And there is another way in which the example of Iraq may have given impetus to the events in Tunisia and Egypt: the example of Iraq has undone the argument Arabs can't have democracy because America and the West will somehow prevent it, and the concomitant argument that Arabs need do nothing but wait for the Americans to allow them to have democracy.
Here is where it is very important that the Americans have not been the ones committing the terrorist campaign, however much we may bare ultimate responsibility for it having occurred in the first place. It is only through the most strained arguments that one can deny that the forces against democracy have been home grown in the Middle-East, have in fact come from the very forces and ideologies that have been most anti-Western, while it has been the West, and primarily the Americans and the other English speaking peoples, that have fought and made sacrifices for democracy.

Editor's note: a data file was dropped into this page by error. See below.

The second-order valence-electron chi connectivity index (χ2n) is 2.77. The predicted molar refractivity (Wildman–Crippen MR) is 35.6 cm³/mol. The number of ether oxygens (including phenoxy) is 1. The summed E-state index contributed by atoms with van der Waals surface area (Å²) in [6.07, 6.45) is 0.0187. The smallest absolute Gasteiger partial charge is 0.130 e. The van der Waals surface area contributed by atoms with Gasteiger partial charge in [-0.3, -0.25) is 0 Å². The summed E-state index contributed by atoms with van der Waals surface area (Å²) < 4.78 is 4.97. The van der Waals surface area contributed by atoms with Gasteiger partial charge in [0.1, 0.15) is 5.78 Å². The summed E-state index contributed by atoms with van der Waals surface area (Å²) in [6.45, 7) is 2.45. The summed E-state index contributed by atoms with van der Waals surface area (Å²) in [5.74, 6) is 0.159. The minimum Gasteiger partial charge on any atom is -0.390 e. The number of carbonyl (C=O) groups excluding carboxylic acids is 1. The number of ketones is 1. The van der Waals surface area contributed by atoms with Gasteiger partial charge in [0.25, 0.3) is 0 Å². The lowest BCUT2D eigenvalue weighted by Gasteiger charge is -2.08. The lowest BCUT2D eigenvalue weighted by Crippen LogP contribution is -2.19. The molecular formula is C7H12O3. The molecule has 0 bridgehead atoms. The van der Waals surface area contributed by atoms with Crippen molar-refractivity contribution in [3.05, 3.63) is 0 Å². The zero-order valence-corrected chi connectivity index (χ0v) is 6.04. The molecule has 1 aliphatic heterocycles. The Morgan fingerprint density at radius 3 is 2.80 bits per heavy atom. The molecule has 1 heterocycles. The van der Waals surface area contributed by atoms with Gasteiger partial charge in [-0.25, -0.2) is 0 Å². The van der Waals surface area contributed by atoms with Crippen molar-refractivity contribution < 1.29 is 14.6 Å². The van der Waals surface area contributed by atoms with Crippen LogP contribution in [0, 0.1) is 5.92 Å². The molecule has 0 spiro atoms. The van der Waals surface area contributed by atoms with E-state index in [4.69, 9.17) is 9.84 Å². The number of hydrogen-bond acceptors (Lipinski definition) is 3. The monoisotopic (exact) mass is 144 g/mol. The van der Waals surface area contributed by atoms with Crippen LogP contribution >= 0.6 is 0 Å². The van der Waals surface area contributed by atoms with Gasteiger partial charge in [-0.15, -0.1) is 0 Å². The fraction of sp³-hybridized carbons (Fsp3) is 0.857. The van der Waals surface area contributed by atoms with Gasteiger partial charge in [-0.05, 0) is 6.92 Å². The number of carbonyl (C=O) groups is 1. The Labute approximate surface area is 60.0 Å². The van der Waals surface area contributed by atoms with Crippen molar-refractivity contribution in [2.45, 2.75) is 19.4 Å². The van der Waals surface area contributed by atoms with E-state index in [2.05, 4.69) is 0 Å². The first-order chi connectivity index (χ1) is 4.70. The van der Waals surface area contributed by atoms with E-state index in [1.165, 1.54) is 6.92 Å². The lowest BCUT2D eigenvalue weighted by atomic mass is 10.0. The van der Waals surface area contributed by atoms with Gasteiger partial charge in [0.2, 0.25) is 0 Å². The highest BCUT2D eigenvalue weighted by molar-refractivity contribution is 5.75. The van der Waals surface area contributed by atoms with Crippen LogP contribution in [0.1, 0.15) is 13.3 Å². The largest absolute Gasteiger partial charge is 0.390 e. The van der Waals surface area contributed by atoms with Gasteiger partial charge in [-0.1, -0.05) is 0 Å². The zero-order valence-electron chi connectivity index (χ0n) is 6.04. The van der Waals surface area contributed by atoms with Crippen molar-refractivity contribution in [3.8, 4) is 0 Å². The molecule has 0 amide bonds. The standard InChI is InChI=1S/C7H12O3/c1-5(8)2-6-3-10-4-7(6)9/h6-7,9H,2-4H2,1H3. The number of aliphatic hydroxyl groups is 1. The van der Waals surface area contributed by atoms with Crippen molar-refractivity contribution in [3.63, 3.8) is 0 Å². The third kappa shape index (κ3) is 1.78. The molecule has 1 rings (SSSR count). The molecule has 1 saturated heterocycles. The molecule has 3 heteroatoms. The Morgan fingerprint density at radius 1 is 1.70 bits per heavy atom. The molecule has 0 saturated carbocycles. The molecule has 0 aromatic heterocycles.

My point is not that the Arabs should be grateful to us, much less that they are. I only point out that the argument that America's support for democracy is a sort of put-on, or worse, that we are the reason that there is no democracy in the Arab world, or that the fix is in and America would some how undercut any real movement toward democracy, or that there is no use trying to do anything because the Americans and the Zionists will always just install another dictator, or--and this is the one that has really been undone by the Iraq adventure--if only the true believers would wage jihad to rid us of the forces of the West then we could truly be free, all of these arguments have been put on thin ice by the example of Iraqis practicing democracy and the Americans getting killed to give them a chance to succeed.